Aug 18, 2014, 10:25 AM
Women small-holders and peasants hold the key to ending hunger. They grow more than 90% of The Gambia's staple food, rice. They usually assume responsibility for household food security, but they lack the required resources to grow sufficient food.
The legally binding Convention on Elimination of all forms of Discrimination Against Women (CEDAW) recognizes that rural women face discrimination in access to means of livelihoods and at the same time that they have a critical role in assuring their families' livelihoods. In Article 14 of the Convention, nation states agreed to adopt all appropriate measures to eliminate discrimination against women in rural areas and enforce their rights to:
1.Organize self-help groups and co-operatives with the aim of gaining equal access to economic opportunities
2. Obtain access to agricultural credits and services, to market and adaptable technologies
3.Have equal treatment in land reform and resettlement plans
4.Enjoy appropriate means of livelihood
In the context of the current global food crisis, there is the need more than ever before for The Gambia and her people to produce enough food to feed the population. Therefore, investment to guarantee women's rights to land and livelihoods and to support women's increased production and income is of utmost importance
To this end this declaration represents demands from women farmers and HungerFREE activists from all the regions in The Gambia for the realisation of a HungerFREE Gambia and to enable rural women to take their rightful place in society.
Our top three policy objectives are:
1. Every woman farmer should have permanent access to, and control over, a minimum of 0.25 ha of good quality farm land.
2. The national budget allocation to the agriculture sector should be increased to at least 10% as agreed in the Maputo Declaration, with a significant percentage allocation of this going to women farmers.
3. Women must be able to access the other productive resources needed to increase food production and income, including labour and time-saving technologies.
Objective 1 - Every woman farmer should have permanent access to, control over, a minimum of 0.25 ha of good quality farm land.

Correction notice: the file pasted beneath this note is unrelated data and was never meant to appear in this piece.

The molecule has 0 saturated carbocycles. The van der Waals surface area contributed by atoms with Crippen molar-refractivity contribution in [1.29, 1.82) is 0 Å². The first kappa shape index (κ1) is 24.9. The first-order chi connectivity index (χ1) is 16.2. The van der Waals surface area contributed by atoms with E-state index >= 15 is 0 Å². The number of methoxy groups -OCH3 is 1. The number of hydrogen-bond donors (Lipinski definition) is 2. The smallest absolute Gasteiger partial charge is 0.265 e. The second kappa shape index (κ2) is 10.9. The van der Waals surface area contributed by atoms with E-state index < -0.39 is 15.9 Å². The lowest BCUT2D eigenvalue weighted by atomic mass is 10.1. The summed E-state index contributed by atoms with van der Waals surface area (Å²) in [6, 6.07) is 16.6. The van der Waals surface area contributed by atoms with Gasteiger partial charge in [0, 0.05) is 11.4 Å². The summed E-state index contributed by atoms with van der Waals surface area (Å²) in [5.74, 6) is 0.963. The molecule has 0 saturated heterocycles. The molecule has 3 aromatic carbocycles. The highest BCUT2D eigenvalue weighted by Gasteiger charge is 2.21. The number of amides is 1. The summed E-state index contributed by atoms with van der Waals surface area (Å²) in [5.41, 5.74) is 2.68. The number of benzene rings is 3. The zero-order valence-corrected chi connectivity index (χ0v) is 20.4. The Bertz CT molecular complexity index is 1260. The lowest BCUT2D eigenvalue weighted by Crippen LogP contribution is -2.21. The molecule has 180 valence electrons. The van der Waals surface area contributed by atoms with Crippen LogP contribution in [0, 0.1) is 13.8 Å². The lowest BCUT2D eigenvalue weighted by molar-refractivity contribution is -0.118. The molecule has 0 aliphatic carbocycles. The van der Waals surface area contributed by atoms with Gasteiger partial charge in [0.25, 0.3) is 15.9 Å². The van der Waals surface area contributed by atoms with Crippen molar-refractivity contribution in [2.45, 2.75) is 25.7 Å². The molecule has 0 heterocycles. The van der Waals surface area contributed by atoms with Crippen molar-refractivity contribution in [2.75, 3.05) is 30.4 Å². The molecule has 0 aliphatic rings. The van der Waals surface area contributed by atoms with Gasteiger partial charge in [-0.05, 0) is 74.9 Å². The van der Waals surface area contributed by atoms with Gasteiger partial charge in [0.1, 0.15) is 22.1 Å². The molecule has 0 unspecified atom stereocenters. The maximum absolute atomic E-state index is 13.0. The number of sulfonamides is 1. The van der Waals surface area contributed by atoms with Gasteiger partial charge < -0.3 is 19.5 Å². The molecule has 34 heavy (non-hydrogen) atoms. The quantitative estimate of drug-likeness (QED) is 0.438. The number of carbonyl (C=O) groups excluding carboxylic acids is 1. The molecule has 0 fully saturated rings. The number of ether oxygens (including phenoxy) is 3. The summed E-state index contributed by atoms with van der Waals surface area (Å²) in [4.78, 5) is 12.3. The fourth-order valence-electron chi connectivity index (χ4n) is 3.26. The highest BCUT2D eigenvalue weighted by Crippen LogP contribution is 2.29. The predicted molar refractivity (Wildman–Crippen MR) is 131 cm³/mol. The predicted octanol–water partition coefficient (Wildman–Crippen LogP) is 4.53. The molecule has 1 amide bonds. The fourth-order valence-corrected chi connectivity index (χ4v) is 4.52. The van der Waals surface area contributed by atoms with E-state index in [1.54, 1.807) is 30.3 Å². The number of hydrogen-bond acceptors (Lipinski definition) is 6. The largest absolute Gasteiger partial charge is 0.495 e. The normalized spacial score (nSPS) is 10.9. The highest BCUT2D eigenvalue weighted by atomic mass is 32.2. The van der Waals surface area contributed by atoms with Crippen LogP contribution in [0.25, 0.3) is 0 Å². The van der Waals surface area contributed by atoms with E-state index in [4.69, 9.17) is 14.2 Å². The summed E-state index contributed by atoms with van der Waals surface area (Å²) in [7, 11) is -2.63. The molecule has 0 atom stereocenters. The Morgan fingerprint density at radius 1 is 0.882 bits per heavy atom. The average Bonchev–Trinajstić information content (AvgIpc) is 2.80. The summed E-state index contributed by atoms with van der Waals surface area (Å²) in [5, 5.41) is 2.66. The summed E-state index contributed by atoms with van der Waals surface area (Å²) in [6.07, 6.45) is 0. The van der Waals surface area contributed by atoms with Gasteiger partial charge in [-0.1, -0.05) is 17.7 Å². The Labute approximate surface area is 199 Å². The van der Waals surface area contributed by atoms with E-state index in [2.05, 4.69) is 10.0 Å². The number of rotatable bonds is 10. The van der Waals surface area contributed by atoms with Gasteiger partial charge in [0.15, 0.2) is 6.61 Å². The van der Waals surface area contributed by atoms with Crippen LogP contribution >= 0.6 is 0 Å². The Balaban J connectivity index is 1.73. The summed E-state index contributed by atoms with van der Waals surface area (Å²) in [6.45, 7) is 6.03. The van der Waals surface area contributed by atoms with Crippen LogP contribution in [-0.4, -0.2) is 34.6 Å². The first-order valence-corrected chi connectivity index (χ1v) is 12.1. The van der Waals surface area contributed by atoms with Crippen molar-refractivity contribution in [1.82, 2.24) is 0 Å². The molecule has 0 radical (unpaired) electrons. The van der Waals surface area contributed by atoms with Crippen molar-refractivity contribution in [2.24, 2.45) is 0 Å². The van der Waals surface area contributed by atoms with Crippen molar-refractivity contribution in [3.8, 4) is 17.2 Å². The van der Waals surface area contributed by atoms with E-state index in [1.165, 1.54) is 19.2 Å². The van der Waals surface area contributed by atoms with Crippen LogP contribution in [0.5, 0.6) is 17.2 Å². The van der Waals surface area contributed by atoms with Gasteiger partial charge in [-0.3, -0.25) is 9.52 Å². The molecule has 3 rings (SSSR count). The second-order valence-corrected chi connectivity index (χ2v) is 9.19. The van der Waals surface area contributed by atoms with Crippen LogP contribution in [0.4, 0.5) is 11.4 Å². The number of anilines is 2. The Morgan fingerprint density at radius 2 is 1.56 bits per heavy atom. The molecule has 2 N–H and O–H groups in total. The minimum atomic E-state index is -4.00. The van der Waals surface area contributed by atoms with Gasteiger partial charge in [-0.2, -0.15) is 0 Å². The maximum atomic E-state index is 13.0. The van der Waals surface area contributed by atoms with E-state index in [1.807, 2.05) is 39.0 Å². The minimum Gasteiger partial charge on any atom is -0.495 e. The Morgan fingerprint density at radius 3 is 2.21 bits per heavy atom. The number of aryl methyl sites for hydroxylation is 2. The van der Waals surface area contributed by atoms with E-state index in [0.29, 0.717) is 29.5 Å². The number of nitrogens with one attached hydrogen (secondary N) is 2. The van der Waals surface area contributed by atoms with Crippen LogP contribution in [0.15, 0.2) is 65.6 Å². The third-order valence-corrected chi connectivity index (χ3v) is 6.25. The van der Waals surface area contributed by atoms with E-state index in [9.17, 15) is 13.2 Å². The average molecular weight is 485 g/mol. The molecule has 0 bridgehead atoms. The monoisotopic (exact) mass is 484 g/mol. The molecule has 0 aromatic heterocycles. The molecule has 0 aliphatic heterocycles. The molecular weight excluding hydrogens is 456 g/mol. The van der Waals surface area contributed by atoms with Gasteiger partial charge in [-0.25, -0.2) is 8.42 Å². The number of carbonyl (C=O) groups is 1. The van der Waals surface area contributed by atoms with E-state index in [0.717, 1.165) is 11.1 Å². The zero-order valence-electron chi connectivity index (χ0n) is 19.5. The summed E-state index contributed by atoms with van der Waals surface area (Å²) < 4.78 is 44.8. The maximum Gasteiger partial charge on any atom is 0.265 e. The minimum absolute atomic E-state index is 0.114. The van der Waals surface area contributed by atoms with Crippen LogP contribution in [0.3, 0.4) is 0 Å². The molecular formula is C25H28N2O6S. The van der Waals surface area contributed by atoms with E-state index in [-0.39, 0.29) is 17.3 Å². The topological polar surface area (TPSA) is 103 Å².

* Women must have permanent ownership and control over the land they work on. Any dispossession (following being widowed, divorced, or deserted) must be condemned and appropriate deterrent measures introduced.
* Women must be given good quality farm land and not marginal land.
* Government must pursue an agrarian reform emphasising women's control and ownership of land.
* The government should set up Land Commissions at different levels and women should be equally represented within them.
* Women must be supported in land development and management.
* A policy must be introduced to protect women's crops against stray and wild animals.
* Local authorities must support women's rights to land and livelihood.
* Women must be given their full inheritance entitlements as prescribed by Sharia and modern law.
* Government should take measures that include, but are not limited to, providing effective rights-based education on women's land rights, training of law enforcement officers and local authorities, and provide legal aid for women to seek redress for violations of their rights.
* Government should protect, uphold and implement international instruments and agreements such as CEDAW, the Protocol to the African Charter on the Human and People's Rights on the Rights of Women in Africa, and the international Conference on Agrarian Reform and Rural Development (CARRD) Declaration.
Objective 2 - The national budget allocation to the agriculture sector should be increased to at east 10% as agreed in the Maputo Declaration, with a significant percentage allocation of this going to women farmers.
* The government budgetary allocation to Agriculture, which stands at less than 4% in 2008, should be increased to at least 10% by the end of 2009.
* This should target smallholder farmers who constitute 75% of the Gambian population, and who are widely recognised as being central to the solution for the food crisis and the long-term problems of poverty and hunger.
* In recognition of the fact that women produce a significant of all locally produced food in The Gambia, the government must significantly increase the percentage of the agriculture budget to specifically target women farmers.
Objective 3 - Women must be able to access the other productive resources needed to increase food production and income, including labour and time-saving technologies
* The government should set up a special program for women to address women's lack of access to farm inputs like fertilizers and seeds.
* In order to enhance the contribution of women in farming without increasing the labour burden on them, the use appropriate technology should be actively promoted.
* Women must be supported to explore surface and underground water to allow for year-round production, increased food security and commercialisation.
* The government should explore access to financing facilities, which are currently beyond the reach of women farmers. They must facilitate the provision of affordable (not high interest) credit without unnecessary restrictions and difficult collateral.
* The government should set up a national agricultural bank.
* The growth of women co-operative societies should be actively promoted and supported.
* Community school farms and gardens should be encouraged in all rural schools for the feeding of school children, especially those in lower basic school.
* Farmers must be able to keep their rights to save, store and regenerate their seeds.
The above declaration is supported by the women farmers who took part in the HungerFREE caravan (15th - 21st October 2008) as well as the following organisations:
Action Aid The Gambia
National Women Farmers' Association